The French passed a bill forbidding supermarkets from throwing out unsold food, Whole Foods got on the the ugly-produce train, and stores selling expired or nearly expired food have opened in both Boston and Copenhagen. Now international British grocery chain Tesco will do its part and has agreed to donate all of its unsold food to charities.
This is no small thing. Tesco's name may be unfamiliar to Americans, but it's a major force in England — where it has more than 3,500 stores and controls around 28 percent of the market despite recent struggles — and it's the third-largest supermarket group in the world. According to the company's own figures, its stores and distribution centers in the United Kingdom tossed out a whopping 61,068 tons of food last year. To prevent the same amount of food from rotting in landfills everywhere again this year, Tesco hopes to reduce that figure to zero by the end of 2017. The company's initiative is part of a pilot program called the Community Food Connection, a broader 14-store plan launched in 15 cities around the U.K. Tesco hopes to work with 5,000 charities and community groups.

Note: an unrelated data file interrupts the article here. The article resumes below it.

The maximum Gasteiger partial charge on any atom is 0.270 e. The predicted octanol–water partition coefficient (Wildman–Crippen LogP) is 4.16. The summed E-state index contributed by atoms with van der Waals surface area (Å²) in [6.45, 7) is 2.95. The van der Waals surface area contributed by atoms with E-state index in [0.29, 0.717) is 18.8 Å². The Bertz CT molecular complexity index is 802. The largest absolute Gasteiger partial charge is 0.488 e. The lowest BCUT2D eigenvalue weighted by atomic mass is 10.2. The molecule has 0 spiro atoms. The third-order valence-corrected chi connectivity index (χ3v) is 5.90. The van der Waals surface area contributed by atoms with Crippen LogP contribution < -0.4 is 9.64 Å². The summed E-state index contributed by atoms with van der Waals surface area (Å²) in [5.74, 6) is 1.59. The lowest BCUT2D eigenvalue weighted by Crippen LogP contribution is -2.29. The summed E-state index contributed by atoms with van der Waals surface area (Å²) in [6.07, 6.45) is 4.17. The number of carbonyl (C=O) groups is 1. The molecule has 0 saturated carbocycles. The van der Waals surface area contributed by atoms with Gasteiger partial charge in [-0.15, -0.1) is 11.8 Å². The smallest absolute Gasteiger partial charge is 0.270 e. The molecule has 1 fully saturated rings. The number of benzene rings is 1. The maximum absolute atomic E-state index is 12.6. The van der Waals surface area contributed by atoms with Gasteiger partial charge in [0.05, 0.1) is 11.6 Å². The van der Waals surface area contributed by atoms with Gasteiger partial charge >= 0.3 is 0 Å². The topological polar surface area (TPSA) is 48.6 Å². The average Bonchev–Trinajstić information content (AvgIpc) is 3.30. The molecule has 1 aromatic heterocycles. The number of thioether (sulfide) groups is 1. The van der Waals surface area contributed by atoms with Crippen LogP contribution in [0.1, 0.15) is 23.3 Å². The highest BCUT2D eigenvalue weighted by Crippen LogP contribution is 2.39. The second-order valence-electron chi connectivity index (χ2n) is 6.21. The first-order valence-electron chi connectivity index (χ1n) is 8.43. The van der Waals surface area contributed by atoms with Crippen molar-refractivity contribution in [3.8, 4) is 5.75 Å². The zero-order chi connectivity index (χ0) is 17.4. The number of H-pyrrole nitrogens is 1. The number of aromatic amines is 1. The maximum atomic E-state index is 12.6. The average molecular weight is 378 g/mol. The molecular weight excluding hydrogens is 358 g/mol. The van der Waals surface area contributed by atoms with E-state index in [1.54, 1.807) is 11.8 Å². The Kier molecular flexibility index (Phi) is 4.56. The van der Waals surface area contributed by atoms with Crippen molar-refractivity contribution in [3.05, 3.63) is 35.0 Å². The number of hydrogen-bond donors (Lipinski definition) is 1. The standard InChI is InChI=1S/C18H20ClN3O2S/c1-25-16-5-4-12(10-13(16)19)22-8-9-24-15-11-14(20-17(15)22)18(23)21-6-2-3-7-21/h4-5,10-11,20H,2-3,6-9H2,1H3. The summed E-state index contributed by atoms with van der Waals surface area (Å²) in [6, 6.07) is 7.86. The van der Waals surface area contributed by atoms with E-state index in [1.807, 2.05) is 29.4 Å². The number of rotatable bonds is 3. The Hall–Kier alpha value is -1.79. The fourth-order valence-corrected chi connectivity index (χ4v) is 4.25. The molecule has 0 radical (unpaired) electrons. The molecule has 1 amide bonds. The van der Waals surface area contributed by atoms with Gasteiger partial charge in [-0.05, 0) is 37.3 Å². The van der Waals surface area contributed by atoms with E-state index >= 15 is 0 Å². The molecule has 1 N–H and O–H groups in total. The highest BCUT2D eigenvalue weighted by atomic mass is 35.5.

To facilitate the program, the company partnered with the food-focused charity FareShare, which it has worked with since 2012, to launch FareShare FoodCloud, a digital platform that helps staff connect with charities that can use the unsold food. Considering the grim statistics rolled out last year about the world's food-waste problem, it's an encouraging development.